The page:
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tv   Satellite News From Taiwan  PBS  October 28, 2010 6:00pm-6:30pm PST

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it's friday october 29th, 11:00 a.m. in tokyo. i'm catherine kobayashi with your updates. "the new york times" has reported that china resumed its rare earth metal exports to japan, the united states, and europe. the newspaper quoted this in its online edition on thursday, quoting several industry sources in china. it says the chinese government ended its unannounced export ban to these countries without
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explanation. china had been blocking shipments of rare earth metals to japan since mid september and to the u.s. and europe since october 18th. the materials are vital in making high-tech goods such as smartphones. the u.s. government indicated it would discuss china's suspension of shipments at the group of 20 summit meeting in south korea next month. it may also bring up the issue during bilateral talks with china. u.s. secretary of state hillary clinton says her country will strengthen its commitment to air-conditions's security and economy. clinton made the remarks in honolulu on thursday before setting off on a two-week tour of the asia pacific region. she reaffirmed the u.s. alliance with japan is the cornerstone of diplomacy in asia. clinton also said the u.s. will promote its cooperative ties with china. >> it is not in anyone's interests for the united states and china to see each other as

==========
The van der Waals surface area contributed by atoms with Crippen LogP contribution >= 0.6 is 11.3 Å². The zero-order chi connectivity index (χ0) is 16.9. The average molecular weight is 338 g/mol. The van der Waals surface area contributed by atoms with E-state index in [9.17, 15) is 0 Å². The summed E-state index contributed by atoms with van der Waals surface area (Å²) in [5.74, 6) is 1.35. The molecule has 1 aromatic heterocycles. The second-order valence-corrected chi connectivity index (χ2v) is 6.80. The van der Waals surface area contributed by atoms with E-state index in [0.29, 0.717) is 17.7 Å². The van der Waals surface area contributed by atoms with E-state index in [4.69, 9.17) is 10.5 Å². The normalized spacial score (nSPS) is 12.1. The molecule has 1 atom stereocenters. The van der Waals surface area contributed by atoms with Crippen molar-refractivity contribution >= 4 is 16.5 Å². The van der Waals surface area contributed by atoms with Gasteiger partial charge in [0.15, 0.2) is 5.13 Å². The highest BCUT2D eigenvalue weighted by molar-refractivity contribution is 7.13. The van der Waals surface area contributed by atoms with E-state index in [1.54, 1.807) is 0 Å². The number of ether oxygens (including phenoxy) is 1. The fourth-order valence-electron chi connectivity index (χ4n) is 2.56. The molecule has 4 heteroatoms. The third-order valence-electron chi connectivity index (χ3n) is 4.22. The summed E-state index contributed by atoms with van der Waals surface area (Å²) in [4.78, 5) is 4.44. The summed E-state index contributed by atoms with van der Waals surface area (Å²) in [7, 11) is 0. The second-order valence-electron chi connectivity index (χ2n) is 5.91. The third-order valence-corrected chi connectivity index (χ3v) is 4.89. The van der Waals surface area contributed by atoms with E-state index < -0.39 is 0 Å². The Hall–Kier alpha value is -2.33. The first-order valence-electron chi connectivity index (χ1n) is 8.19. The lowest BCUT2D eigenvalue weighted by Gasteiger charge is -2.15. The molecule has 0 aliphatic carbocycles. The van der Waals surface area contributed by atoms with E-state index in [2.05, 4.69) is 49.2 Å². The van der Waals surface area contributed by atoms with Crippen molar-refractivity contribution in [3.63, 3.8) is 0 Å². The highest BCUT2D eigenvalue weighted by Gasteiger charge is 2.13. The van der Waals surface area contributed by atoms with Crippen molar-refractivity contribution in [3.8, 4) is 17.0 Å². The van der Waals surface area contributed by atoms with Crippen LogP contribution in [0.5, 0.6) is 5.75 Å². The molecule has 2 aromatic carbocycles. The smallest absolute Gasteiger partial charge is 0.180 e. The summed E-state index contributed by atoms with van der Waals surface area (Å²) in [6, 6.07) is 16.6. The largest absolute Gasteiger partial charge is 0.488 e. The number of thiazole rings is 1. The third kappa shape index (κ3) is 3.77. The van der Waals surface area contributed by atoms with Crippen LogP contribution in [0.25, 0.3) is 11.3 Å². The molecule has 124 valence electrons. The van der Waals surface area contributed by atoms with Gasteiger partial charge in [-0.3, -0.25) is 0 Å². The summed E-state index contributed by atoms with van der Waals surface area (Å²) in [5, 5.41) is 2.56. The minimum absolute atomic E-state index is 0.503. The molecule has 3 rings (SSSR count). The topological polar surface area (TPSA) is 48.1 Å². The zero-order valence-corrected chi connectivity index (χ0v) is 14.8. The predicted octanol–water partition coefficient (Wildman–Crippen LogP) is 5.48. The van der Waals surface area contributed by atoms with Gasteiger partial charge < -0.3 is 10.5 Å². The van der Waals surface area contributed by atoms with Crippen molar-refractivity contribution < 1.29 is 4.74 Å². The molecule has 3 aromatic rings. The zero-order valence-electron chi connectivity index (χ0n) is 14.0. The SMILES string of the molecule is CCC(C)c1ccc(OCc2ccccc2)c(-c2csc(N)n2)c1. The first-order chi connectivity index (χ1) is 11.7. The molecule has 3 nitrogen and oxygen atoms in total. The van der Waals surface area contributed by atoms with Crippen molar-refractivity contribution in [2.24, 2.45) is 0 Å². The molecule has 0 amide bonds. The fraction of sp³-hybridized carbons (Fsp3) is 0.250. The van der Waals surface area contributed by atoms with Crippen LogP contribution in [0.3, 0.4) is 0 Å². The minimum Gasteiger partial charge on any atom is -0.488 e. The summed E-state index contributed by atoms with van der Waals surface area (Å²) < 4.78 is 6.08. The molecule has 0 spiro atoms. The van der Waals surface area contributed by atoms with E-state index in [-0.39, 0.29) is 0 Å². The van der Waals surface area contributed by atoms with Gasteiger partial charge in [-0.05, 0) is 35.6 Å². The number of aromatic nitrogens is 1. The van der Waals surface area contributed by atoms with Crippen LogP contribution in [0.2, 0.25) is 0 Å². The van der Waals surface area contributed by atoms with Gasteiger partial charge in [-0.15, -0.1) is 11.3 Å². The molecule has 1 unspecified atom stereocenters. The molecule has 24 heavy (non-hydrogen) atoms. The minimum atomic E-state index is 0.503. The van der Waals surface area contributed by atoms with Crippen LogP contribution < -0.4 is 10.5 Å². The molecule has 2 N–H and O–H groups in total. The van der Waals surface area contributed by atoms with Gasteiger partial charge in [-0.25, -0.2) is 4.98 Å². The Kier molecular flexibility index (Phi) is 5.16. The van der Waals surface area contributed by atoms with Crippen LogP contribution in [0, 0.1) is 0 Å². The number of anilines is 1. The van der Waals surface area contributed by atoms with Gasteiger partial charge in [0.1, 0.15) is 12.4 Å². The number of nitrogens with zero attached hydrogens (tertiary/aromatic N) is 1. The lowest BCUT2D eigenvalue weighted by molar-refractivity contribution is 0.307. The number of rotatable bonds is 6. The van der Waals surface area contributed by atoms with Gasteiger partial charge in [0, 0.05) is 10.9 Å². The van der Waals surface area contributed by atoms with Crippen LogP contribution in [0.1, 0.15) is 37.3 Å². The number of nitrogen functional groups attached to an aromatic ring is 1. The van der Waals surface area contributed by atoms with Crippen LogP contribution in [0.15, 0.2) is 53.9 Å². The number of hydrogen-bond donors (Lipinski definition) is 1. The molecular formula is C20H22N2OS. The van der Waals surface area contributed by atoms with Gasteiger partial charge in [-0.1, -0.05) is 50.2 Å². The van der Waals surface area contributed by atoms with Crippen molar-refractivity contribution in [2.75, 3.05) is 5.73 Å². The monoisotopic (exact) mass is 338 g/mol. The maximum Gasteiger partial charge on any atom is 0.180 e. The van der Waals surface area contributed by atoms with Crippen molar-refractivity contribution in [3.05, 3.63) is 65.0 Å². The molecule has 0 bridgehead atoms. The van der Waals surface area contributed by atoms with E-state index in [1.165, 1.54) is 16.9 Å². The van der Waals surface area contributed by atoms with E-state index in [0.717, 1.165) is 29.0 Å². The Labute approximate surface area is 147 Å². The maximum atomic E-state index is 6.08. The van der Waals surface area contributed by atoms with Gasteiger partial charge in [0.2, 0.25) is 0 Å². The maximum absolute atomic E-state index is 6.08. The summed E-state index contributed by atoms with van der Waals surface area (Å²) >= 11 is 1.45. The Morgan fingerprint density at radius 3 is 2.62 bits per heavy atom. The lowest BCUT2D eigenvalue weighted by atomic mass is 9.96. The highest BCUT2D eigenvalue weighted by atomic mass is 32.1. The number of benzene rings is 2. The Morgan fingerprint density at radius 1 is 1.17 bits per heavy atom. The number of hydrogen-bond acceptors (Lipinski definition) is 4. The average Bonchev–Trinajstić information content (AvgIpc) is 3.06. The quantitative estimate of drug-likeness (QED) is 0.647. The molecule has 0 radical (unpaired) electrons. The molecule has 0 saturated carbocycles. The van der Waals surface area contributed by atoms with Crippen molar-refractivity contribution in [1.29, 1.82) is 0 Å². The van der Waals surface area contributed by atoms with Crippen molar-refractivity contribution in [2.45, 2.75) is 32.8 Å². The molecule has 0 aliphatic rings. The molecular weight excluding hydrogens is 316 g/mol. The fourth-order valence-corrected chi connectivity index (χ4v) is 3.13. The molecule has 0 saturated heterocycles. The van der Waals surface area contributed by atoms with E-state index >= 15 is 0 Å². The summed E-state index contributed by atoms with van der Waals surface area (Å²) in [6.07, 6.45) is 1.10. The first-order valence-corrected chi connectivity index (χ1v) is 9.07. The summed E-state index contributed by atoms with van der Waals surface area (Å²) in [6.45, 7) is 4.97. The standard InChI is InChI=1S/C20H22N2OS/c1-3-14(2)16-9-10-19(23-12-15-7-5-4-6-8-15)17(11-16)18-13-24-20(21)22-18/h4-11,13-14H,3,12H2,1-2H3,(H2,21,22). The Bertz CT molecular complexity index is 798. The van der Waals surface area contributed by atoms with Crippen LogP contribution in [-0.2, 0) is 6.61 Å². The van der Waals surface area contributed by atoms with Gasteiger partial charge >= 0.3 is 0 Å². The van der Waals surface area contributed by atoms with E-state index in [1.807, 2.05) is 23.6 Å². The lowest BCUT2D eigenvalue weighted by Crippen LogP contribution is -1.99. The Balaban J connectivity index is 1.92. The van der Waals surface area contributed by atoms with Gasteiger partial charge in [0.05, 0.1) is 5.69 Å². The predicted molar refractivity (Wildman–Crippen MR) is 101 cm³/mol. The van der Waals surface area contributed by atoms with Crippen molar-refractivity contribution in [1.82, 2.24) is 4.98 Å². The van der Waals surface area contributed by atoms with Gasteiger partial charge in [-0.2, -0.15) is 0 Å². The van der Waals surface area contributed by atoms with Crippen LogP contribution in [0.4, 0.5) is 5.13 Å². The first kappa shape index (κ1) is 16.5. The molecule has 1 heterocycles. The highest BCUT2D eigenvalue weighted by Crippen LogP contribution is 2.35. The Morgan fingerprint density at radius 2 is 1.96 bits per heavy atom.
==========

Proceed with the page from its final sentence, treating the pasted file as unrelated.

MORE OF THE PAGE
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adversaries. and we do look forward to work closely with china, both bilaterally and through key institutions as it takes on a greater role and at the same time takes on more responsibility in regional and global affairs. >> clinton called on china to address various issues including its currency and trade policies as well as north korea's nuclear development. the leaders of the ten-member association of southeast asian nations, asean, say their countries should adhere to the 2002 china asean declaration designed to ensure peace and stability in the south china sea. >> disputes in the south china sea must be resolved peacefully, must be resolved through diplomacy, and must be resolved in accordance with the applicable international law including the law of the sea. >> asean leaders discussed territorial disputes between china and some of its members at a dinner on thursday night.